250px-Ignatius_of_Antioch_2Ignatius of Antioch

Ignatius of Antioch (1st century CE) was Bishop of Antioch, located in modern Turkey, near its border with Syria. He is most known for the seven letters he wrote during his journey to martyrdom at Rome. These letters are among the earliest pieces of Christian theology outside of the New Testament, and give Ignatius a place among the “Apostolic Fathers” – those leaders of the church who served as the “bridge” between the Jesus and apostles themselves, and the rest of the early church.

We actually know very little about Ignatius outside of his journey to martyrdom. One pious legend holds that he was among the children blessed by Jesus and taken into his arms. It is certain, however, that around AD 68, Ignatius was chosen to serve as Bishop of Antioch, a see originally held by St. Peter himself. Sources disagree as to whether Ignatius was Antioch’s second or third bishop.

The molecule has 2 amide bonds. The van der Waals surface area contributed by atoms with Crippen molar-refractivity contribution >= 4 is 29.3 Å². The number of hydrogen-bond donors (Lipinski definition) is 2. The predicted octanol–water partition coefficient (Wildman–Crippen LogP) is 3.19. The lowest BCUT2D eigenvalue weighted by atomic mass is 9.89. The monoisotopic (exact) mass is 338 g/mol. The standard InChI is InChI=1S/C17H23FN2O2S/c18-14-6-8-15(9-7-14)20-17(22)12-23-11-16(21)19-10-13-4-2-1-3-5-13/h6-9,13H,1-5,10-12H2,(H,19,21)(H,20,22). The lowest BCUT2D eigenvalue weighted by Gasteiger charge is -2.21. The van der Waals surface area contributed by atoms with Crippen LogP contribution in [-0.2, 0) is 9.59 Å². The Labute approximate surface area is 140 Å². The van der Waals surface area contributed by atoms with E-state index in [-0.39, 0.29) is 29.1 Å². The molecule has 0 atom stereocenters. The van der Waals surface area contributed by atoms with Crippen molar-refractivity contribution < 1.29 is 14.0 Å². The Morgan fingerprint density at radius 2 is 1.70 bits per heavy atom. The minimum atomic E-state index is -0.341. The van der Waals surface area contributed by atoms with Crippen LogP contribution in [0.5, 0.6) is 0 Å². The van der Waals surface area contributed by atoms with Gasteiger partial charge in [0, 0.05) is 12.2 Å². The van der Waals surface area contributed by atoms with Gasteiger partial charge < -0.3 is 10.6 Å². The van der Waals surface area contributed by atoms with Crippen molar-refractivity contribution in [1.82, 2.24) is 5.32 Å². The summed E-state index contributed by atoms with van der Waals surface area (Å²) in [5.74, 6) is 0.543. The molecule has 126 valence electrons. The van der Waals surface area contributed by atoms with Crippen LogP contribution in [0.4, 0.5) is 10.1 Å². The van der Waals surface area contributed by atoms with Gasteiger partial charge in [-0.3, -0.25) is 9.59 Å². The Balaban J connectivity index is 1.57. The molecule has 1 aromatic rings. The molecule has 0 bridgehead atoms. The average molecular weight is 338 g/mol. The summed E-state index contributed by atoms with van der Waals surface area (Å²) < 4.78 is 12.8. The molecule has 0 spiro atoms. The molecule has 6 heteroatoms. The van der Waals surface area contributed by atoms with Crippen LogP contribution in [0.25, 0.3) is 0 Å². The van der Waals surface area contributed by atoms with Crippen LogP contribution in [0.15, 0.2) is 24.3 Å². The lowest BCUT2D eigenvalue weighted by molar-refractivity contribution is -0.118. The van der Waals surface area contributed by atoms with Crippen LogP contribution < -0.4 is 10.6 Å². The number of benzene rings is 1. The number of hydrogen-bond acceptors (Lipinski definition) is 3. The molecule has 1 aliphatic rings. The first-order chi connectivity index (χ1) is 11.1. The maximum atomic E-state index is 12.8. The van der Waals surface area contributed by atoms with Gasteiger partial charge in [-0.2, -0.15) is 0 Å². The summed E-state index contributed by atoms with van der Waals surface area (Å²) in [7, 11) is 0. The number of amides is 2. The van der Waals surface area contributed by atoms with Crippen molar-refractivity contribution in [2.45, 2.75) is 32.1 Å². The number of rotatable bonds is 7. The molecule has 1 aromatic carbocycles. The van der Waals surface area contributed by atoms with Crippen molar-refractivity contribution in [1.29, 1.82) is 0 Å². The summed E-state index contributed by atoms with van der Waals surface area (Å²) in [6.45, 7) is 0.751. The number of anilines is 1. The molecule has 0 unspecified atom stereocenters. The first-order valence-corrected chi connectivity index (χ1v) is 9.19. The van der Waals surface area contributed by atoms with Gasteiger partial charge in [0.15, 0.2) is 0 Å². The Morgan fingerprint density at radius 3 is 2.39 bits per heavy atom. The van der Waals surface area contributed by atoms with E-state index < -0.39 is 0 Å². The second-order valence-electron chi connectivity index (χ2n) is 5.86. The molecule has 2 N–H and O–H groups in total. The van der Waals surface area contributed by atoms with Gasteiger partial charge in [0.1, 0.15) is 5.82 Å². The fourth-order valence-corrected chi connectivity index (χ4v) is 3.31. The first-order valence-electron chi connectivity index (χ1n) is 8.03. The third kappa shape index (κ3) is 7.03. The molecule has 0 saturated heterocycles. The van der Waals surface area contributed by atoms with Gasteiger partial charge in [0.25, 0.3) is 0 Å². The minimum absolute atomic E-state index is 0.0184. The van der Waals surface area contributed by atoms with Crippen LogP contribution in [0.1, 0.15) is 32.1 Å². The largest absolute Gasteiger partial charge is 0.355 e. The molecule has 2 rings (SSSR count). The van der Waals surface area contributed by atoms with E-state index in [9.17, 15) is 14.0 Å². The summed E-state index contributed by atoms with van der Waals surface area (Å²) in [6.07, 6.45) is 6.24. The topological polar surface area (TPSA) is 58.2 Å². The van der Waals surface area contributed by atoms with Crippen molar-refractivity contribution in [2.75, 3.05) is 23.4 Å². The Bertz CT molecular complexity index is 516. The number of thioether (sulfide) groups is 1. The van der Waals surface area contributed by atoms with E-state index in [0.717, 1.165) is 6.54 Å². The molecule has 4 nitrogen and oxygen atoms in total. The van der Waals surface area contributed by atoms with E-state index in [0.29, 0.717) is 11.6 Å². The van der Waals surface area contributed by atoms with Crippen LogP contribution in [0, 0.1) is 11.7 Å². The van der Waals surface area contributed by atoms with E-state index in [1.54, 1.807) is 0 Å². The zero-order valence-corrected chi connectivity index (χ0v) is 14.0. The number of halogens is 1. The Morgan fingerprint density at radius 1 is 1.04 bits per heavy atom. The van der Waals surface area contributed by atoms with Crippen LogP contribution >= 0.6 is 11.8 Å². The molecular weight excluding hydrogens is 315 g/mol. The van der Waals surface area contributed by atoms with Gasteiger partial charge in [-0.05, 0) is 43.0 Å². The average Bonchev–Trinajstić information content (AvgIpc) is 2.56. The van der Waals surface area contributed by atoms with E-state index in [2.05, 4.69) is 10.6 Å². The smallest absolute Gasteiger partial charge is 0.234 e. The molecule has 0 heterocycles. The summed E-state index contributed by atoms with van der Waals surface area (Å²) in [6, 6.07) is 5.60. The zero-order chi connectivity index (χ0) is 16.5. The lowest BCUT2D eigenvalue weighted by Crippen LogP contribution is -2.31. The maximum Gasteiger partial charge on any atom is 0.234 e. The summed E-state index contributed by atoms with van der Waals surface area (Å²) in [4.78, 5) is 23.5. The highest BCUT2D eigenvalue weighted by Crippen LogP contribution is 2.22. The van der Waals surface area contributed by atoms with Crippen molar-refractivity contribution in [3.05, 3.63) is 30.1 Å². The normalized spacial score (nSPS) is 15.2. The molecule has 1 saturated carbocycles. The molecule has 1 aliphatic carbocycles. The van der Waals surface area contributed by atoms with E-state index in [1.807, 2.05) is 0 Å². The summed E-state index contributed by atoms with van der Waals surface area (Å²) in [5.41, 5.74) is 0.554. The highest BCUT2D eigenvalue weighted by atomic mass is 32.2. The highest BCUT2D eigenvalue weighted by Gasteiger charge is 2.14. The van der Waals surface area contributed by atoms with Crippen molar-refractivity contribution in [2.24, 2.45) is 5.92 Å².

During the rule of the Emperor Trajan, Ignatius was condemned to death for being a Christian. He was led under a guard of ten soldiers to his martyrdom at Rome. It was during this journey that Ignatius wrote his letters. He was received en route to Rome at Smyrna, and there wrote letters encouraging the churches in Ephesus, Magnesia, and Tralles, and, most poignantly, a letter to the church in Rome commanding them not to intervene with authorities in order to prevent his martyrdom. He went from Smyrna to Troas, and there wrote letters to churches in Philadelphia and Smyrna, and to Polycarp, Bishop of Smyrna.